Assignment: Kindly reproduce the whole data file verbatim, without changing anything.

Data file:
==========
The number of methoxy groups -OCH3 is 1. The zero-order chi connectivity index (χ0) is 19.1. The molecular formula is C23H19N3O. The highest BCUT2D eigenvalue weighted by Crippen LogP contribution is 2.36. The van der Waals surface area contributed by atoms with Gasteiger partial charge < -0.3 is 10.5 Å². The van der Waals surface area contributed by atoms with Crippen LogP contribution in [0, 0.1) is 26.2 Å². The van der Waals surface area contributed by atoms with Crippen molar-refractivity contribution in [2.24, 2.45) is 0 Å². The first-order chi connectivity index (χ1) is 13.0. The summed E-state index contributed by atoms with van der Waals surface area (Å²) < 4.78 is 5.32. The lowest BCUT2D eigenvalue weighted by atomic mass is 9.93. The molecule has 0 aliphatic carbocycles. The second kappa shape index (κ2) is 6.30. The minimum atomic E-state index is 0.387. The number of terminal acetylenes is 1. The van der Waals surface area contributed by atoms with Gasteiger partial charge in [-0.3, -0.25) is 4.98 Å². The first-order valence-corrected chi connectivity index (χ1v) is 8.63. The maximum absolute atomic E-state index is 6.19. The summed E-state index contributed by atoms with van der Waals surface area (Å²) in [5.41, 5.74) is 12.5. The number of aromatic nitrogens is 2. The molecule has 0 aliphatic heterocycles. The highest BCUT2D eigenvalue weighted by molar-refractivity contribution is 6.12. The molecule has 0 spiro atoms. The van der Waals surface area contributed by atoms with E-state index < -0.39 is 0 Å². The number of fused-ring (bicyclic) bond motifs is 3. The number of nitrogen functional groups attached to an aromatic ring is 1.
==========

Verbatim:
The number of methoxy groups -OCH3 is 1. The zero-order chi connectivity index (χ0) is 19.1. The molecular formula is C23H19N3O. The highest BCUT2D eigenvalue weighted by Crippen LogP contribution is 2.36. The van der Waals surface area contributed by atoms with Gasteiger partial charge < -0.3 is 10.5 Å². The van der Waals surface area contributed by atoms with Crippen LogP contribution in [0, 0.1) is 26.2 Å². The van der Waals surface area contributed by atoms with Crippen molar-refractivity contribution in [2.24, 2.45) is 0 Å². The first-order chi connectivity index (χ1) is 13.0. The summed E-state index contributed by atoms with van der Waals surface area (Å²) < 4.78 is 5.32. The lowest BCUT2D eigenvalue weighted by atomic mass is 9.93. The molecule has 0 aliphatic carbocycles. The second kappa shape index (κ2) is 6.30. The minimum atomic E-state index is 0.387. The number of terminal acetylenes is 1. The van der Waals surface area contributed by atoms with Gasteiger partial charge in [-0.3, -0.25) is 4.98 Å². The first-order valence-corrected chi connectivity index (χ1v) is 8.63. The maximum absolute atomic E-state index is 6.19. The summed E-state index contributed by atoms with van der Waals surface area (Å²) in [5.41, 5.74) is 12.5. The number of aromatic nitrogens is 2. The molecule has 0 aliphatic heterocycles. The highest BCUT2D eigenvalue weighted by molar-refractivity contribution is 6.12. The molecule has 0 spiro atoms. The van der Waals surface area contributed by atoms with E-state index < -0.39 is 0 Å². The number of fused-ring (bicyclic) bond motifs is 3. The number of nitrogen functional groups attached to an aromatic ring is 1.